Excel Spreadsheet Building Blocks I: Equations

07/09/2013

Using excel may be daunting for some, but there are a few basic and extremely useful, “functions” available for neuropsychologists who want to automate scoring and data tables. Ultimately, a data table can be pre-formatted for export to Microsoft Word or to a text editor to be converted to a MultiMarkdown or LaTex table. This first of three posts covers how to use a regression-based equation in Excel. The 3-part series will help you create a very functional spreadsheet (like Figure 1) using the following important building blocks:

  1. An equation to estimate IQ
  2. Two excel functions that are extremely useful for neuropsychologists:
    • One that converts a standardized score to a percentile
    • Another that looks up values in a table automatically.
  3. MultiMarkdown syntax for tables
Screenshot of Microsoft Excel window showing the layout of a regression-based equation spreadsheet
Enlarge Figure 1
Figure 1. Excel Facesheet

Equations

Increasingly, regression-based normative (RBN) equations are being developed and utilized in neuropsychology to predict how a patient ought to perform. Excel and RBNs should be considered the “chocolate and peanut butter” of scoring workflows. RBN equations can be found in a number of journal publications and an excellent resource for a variety of RBN equations is Maura Mitrushina’s Handbook of Normative Data for Neuropsychological Assessment. The equations embedded in the sample below, however, are used for estimating IQ using the Hopkins Adult Reading Test (HART)[1].

In brief, the HART is a test of reading recognition that is highly correlated with IQ. Using data from a sample of neurologically healthy individuals, the correlation between HART reading and IQ, when used in a mathematical equation, can estimate the IQ of individual patients and examinees. To improve the accuracy of the equation, demographic variables strongly associated with IQ are also included in the equation. Though there are 3 of these equations, the FSIQ equation (cell C12 in Figures 1 and 2) is used here for illustrative purposes.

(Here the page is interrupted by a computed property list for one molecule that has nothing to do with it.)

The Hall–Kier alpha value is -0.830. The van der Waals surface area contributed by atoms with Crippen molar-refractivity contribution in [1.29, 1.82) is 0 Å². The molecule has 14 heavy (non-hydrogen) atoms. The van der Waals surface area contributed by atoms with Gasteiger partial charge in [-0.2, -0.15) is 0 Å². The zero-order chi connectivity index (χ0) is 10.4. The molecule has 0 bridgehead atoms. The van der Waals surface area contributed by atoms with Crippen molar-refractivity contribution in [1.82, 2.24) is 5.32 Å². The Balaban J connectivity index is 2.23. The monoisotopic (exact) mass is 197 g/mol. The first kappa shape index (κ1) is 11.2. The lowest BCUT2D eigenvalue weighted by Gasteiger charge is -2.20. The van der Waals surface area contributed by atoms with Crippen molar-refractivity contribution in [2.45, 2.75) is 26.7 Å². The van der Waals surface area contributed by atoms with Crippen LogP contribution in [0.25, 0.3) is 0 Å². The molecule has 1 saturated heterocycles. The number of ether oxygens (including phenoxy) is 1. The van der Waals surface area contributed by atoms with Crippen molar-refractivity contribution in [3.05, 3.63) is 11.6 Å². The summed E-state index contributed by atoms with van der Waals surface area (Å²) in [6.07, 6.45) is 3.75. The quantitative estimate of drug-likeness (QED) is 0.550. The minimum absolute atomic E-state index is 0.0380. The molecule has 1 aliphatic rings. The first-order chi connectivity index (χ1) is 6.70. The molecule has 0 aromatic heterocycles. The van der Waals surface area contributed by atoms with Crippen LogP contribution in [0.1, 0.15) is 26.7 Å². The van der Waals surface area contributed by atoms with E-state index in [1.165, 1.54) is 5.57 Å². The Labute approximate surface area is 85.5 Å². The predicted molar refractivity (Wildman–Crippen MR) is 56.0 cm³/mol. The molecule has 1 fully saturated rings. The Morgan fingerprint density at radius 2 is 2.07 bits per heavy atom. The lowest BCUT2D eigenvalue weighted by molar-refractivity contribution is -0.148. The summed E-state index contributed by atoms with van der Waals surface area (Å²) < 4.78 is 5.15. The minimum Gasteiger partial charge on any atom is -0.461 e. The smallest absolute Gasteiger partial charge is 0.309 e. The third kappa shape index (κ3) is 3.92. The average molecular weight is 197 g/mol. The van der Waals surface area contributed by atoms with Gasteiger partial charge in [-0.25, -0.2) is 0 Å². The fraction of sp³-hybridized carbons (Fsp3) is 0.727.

Figure 2. IQ Equation
Enlarge Figure 2
Figure 2. IQ Equation

Example

The spreadsheet contains fictional data from a 75 year-old, Caucasian man with 15 years of education. The patient’s age, sex, race, and education, as well as his reading score all need to be integrated into the HART FSIQ equation. Thus, to calculate the estimated FSIQ, the following should be typed in the cell (C12) that you want the estimated value to appear in:

       =83.936+(0.131*C1)-(5.34*C2)-(8.01*C3)+(0.611*C4)+(0.649*2)+(1.19*C9)

Where:

  • C1 references the examinee’s age (blue)
  • C2 and C3 reference codes for sex and race (dark green and magenta)
  • C4 references years of education (brown)
  • C9 references the examinee’s raw reading score on the HART (light green)

The equation estimates the examinee’s IQ to be 123 (cell C12, Figure 1). Once the standard score is computed, its easy to convert the resultant value to a percentile using NORMDIST or NORMSDIST, which will be covered in part 2.


  1. The scoring sheets and reading stimuli, as well as more details about methodology, can be found here  ↩

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